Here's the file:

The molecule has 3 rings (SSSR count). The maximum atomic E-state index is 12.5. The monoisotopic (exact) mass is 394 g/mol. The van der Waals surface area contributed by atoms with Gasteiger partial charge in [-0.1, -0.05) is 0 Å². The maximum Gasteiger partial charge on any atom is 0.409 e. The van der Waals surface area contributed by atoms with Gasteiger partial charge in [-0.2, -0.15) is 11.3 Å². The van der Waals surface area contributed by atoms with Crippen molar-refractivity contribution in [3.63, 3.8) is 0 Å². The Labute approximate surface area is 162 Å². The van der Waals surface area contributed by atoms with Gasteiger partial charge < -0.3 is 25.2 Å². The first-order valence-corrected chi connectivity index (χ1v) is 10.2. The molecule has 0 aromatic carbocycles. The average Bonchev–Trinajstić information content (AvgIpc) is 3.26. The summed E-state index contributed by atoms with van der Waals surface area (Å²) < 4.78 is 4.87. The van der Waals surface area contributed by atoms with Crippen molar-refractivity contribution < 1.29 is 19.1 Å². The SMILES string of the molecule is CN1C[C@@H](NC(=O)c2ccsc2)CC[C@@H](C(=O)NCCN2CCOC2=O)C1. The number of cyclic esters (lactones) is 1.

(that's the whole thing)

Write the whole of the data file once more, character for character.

The molecule has 3 rings (SSSR count). The maximum atomic E-state index is 12.5. The monoisotopic (exact) mass is 394 g/mol. The van der Waals surface area contributed by atoms with Gasteiger partial charge in [-0.1, -0.05) is 0 Å². The maximum Gasteiger partial charge on any atom is 0.409 e. The van der Waals surface area contributed by atoms with Gasteiger partial charge in [-0.2, -0.15) is 11.3 Å². The van der Waals surface area contributed by atoms with Crippen molar-refractivity contribution in [3.63, 3.8) is 0 Å². The Labute approximate surface area is 162 Å². The van der Waals surface area contributed by atoms with Gasteiger partial charge < -0.3 is 25.2 Å². The first-order valence-corrected chi connectivity index (χ1v) is 10.2. The molecule has 0 aromatic carbocycles. The average Bonchev–Trinajstić information content (AvgIpc) is 3.26. The summed E-state index contributed by atoms with van der Waals surface area (Å²) < 4.78 is 4.87. The van der Waals surface area contributed by atoms with Crippen molar-refractivity contribution < 1.29 is 19.1 Å². The SMILES string of the molecule is CN1C[C@@H](NC(=O)c2ccsc2)CC[C@@H](C(=O)NCCN2CCOC2=O)C1. The number of cyclic esters (lactones) is 1.